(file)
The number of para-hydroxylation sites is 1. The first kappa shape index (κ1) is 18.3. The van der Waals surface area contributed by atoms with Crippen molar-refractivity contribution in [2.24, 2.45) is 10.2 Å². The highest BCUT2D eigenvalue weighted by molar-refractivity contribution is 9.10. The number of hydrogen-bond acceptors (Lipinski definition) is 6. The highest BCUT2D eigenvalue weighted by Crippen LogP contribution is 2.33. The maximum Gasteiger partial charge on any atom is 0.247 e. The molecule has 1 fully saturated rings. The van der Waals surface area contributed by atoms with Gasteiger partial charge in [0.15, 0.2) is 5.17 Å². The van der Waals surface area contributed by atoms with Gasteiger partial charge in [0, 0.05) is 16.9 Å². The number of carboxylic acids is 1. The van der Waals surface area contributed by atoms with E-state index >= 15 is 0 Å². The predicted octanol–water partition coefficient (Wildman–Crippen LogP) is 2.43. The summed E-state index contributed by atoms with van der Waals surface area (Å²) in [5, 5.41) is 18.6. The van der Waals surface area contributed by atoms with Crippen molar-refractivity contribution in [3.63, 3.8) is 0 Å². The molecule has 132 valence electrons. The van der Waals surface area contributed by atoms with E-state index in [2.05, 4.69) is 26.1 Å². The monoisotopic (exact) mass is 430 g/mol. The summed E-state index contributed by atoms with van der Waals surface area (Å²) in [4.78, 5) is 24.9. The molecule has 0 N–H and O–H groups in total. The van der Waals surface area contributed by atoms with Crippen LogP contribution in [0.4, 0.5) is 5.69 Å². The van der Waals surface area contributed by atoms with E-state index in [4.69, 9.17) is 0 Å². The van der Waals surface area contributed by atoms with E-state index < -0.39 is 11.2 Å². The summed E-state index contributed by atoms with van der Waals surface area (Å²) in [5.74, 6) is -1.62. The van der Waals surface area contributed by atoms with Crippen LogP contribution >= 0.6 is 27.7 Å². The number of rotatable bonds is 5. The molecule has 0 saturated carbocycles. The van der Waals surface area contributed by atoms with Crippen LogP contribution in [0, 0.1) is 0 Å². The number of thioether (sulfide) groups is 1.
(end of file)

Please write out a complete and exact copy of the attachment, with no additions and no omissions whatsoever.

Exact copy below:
The number of para-hydroxylation sites is 1. The first kappa shape index (κ1) is 18.3. The van der Waals surface area contributed by atoms with Crippen molar-refractivity contribution in [2.24, 2.45) is 10.2 Å². The highest BCUT2D eigenvalue weighted by molar-refractivity contribution is 9.10. The number of hydrogen-bond acceptors (Lipinski definition) is 6. The highest BCUT2D eigenvalue weighted by Crippen LogP contribution is 2.33. The maximum Gasteiger partial charge on any atom is 0.247 e. The molecule has 1 fully saturated rings. The van der Waals surface area contributed by atoms with Gasteiger partial charge in [0.15, 0.2) is 5.17 Å². The van der Waals surface area contributed by atoms with Gasteiger partial charge in [0, 0.05) is 16.9 Å². The number of carboxylic acids is 1. The van der Waals surface area contributed by atoms with E-state index >= 15 is 0 Å². The predicted octanol–water partition coefficient (Wildman–Crippen LogP) is 2.43. The summed E-state index contributed by atoms with van der Waals surface area (Å²) in [5, 5.41) is 18.6. The van der Waals surface area contributed by atoms with Crippen molar-refractivity contribution in [3.63, 3.8) is 0 Å². The molecule has 132 valence electrons. The van der Waals surface area contributed by atoms with E-state index in [2.05, 4.69) is 26.1 Å². The monoisotopic (exact) mass is 430 g/mol. The summed E-state index contributed by atoms with van der Waals surface area (Å²) in [4.78, 5) is 24.9. The molecule has 0 N–H and O–H groups in total. The van der Waals surface area contributed by atoms with Crippen LogP contribution in [0.4, 0.5) is 5.69 Å². The van der Waals surface area contributed by atoms with E-state index in [4.69, 9.17) is 0 Å². The van der Waals surface area contributed by atoms with E-state index < -0.39 is 11.2 Å². The summed E-state index contributed by atoms with van der Waals surface area (Å²) in [5.74, 6) is -1.62. The van der Waals surface area contributed by atoms with Crippen LogP contribution >= 0.6 is 27.7 Å². The number of rotatable bonds is 5. The molecule has 0 saturated carbocycles. The van der Waals surface area contributed by atoms with Crippen LogP contribution in [0, 0.1) is 0 Å². The number of thioether (sulfide) groups is 1.